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If you’re interested in easy cooking, you certainly can’t do any better than a malanga mash, also known as taro, or malanga. Learn everything about yautía, our nutritious root vegetable.


Puré de yautía, o yautía majada (malanga mash) is not as commonly found on our table as mangú (mashed plantains), boiled yuca, or auyama mash, but it is one of our traditional breakfast dishes.


Yautia is a culinary family of root vegetables that are not all members of the same botanical family, among them yautia blanca (Xanthosoma sagittifolium, dasheen, malanga blanca), yautia amarilla (Xanthosoma atrovirens, malanga amarilla), and yautia morada (Xanthosoma violaceum, malanga morada).

Yautia coco (Colocasia esculenta, malanga coco, taro, or cocoyam) is a different species.

The genus of Colocasia plants is native to tropical America, while the genus Xanthosoma is native to Asia and India. They thrive in our region as they do in all tropical climates, and are also very popular in Cuba and Puerto Rico.


Yautias are elongated roots with reddish-brown thin skin, and potato-like flesh. The yautias in the Colocasia family differ in the color of the flesh: white yautia root has white flesh, yellow yautia has yellow flesh, and purple yautia has light purple flesh.

Once cooked, yautias have a flavor and consistency vaguely similar to potato, and with only a slight difference among each other. Cocoyam has a different texture and appearance, with purple specks and a more granular flesh when cooked.


Yautía is a high-starch, carbohydrate-rich root vegetable. 100 grams of yautia contains:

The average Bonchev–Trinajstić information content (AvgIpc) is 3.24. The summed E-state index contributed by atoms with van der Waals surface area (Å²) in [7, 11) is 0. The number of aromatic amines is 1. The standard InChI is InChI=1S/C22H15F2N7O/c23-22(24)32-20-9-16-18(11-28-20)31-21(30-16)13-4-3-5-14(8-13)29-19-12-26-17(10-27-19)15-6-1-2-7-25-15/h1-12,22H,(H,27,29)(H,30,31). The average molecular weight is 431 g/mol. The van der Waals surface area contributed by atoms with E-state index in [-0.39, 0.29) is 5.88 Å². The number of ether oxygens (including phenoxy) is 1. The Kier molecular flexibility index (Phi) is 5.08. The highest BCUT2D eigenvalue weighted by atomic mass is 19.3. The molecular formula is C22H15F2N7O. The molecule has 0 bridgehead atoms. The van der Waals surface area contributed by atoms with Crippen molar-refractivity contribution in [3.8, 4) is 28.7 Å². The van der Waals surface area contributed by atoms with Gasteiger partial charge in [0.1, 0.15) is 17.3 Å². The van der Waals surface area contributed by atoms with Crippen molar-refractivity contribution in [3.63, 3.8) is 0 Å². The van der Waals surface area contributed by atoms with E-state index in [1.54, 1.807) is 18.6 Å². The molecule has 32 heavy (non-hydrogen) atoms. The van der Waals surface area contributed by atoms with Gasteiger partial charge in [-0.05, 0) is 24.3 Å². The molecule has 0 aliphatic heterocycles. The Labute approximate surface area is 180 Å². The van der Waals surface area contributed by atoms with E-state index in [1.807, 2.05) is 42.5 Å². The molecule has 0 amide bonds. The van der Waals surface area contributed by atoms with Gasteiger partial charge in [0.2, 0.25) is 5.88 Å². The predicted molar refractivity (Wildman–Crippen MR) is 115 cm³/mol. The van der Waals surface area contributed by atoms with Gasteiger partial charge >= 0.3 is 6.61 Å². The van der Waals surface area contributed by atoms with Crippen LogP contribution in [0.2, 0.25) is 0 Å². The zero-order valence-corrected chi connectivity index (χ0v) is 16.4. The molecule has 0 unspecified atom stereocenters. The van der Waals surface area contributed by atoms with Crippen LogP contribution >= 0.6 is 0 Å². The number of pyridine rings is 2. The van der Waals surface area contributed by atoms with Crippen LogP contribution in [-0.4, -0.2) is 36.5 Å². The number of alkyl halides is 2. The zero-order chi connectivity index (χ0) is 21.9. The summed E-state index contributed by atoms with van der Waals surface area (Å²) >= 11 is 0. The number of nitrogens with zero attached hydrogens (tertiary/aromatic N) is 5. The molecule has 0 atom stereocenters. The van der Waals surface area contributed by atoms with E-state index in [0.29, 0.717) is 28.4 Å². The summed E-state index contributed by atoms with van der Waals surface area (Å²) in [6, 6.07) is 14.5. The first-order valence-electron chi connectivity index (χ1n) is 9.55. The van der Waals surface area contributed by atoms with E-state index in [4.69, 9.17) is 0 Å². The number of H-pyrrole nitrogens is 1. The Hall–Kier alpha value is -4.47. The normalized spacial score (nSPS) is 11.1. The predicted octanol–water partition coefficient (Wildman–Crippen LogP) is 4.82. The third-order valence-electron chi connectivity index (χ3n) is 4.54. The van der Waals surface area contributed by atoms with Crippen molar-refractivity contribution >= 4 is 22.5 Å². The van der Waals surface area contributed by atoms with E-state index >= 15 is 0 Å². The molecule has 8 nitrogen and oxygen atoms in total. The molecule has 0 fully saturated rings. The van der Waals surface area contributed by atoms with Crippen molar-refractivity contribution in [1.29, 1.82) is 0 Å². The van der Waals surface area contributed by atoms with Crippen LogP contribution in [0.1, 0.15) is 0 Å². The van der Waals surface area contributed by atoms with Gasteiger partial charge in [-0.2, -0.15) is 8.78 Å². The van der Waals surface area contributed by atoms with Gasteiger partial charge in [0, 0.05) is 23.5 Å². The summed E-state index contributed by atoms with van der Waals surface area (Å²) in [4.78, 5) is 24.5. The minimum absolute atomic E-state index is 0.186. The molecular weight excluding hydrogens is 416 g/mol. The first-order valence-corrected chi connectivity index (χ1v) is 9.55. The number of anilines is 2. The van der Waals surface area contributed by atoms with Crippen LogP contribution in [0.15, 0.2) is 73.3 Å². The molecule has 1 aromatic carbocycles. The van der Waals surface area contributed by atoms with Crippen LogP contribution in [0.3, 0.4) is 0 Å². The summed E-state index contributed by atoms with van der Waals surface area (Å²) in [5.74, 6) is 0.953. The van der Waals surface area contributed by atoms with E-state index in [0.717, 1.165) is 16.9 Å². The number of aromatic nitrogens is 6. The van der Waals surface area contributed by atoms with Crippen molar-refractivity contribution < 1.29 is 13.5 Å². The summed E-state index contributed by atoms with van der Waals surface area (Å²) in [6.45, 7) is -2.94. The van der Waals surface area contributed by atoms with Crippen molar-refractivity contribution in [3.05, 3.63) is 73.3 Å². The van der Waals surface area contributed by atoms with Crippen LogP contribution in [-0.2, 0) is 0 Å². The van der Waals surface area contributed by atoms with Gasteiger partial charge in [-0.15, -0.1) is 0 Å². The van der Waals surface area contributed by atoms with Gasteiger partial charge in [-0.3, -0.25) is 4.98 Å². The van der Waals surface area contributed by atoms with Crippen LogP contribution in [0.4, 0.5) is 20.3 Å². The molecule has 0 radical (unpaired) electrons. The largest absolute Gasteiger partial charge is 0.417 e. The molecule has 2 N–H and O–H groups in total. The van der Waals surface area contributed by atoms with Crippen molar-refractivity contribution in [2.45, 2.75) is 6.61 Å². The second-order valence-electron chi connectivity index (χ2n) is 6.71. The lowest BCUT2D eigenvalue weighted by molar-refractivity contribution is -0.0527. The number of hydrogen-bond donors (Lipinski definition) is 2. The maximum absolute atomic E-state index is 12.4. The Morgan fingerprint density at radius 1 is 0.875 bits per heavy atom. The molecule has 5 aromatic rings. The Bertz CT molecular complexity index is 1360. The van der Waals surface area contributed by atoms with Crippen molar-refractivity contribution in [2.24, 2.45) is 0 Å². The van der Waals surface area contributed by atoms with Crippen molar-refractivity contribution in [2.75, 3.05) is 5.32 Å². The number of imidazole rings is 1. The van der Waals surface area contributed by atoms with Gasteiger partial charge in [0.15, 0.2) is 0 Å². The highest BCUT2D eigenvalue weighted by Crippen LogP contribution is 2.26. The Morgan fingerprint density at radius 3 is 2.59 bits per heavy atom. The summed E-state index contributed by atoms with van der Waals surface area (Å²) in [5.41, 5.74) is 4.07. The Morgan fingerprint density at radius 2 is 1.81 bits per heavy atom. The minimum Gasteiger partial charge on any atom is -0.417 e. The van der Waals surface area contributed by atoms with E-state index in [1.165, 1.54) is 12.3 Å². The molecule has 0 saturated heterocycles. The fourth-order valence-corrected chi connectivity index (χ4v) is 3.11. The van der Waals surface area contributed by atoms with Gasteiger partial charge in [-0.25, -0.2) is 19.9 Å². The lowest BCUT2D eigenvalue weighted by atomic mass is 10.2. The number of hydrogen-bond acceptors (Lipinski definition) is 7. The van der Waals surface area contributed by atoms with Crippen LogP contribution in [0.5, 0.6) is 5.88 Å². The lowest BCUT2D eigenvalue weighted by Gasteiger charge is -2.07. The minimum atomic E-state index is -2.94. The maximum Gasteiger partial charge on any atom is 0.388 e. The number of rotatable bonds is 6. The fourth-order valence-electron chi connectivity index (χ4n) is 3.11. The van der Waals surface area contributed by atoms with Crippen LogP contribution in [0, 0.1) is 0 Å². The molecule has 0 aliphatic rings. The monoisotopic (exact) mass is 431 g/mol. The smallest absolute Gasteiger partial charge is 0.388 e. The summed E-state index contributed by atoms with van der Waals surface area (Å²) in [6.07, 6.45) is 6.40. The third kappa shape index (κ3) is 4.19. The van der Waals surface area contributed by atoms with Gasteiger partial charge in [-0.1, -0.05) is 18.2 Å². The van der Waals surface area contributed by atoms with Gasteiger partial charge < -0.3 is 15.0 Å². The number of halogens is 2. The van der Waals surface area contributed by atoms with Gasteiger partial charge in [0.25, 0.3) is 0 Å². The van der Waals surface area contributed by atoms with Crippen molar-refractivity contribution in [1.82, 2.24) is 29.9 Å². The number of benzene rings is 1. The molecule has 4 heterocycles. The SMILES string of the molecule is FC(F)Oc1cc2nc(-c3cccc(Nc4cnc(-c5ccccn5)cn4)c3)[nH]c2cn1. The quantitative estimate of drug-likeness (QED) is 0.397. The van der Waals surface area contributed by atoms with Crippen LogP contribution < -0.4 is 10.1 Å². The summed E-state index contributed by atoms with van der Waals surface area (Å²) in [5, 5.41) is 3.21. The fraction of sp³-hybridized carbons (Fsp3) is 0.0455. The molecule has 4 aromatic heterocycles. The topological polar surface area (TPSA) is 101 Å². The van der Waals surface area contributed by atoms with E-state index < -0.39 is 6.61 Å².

Calories 98 | Total Fat 0.4g | Saturated Fat 0.1g | Cholesterol 0 | Sodium 21mg | Total Carbohydrate 24g | Dietary Fiber 1.5g | Protein 1.5g | Vitamin D 0.00mcg | Vitamin C 0 | Calcium 9.00mg | Iron 0.98mg | Potassium 598mg.


You can peel yautía with a potato peeler or paring knife, the thin brown peel is removed very easily. Wash it after peeling.


Yautias are usually boiled and served as mash, or boiled in pieces as a side dish. They are also added to soups and stews (like sancocho), or – less commonly – as fried chips. Yautia can also be added to pasteles en hoja.


For this recipe, I have used yautía blanca, as it’s the most common one here, but you can use yellow yautía or purple yautía. Cocoyam (yautía coco) has a different texture and consistency, so the recipe will not work exactly the same.

This recipe yields 4 servings of about ¾ cup of puree. Double the recipe for a larger serving.

Buen provecho!

Maria The Naturally Blooming 💗



1½ pound yautía (malanga), [0.7 kg]
1 tablespoon salt, (plus more for seasoning at the end)
½ stick butter (salted), [113 grams]
¾ cup milk (whole or skim)
1 tablespoon garlic powder
Sauteed red onions, (optional)


1. Peel: Peel the yautía with a potato peeler or paring knife, removing the thin brown skin.
Chop the yautía and rinse.

2. Boil: Place the rinsed yautía in a pot, and add sufficient water to cover it plus a couple of inches [5 cm]. Add ¾ tablespoon of the salt to the water.
Boil until they are fork-soft. Once boiled remove from the water and discard the water.

3. Mash: Mash until the mixture is very smooth and there aren’t any lumps (a potato ricer or food mill is perfect for it).

4. Mix: Incorportate butter, and then mix in the milk. Incorporate the garlic powder. Taste and season with salt to taste if you find it necessary.

5. Serve: Cover with the sauteed onion, and serve.

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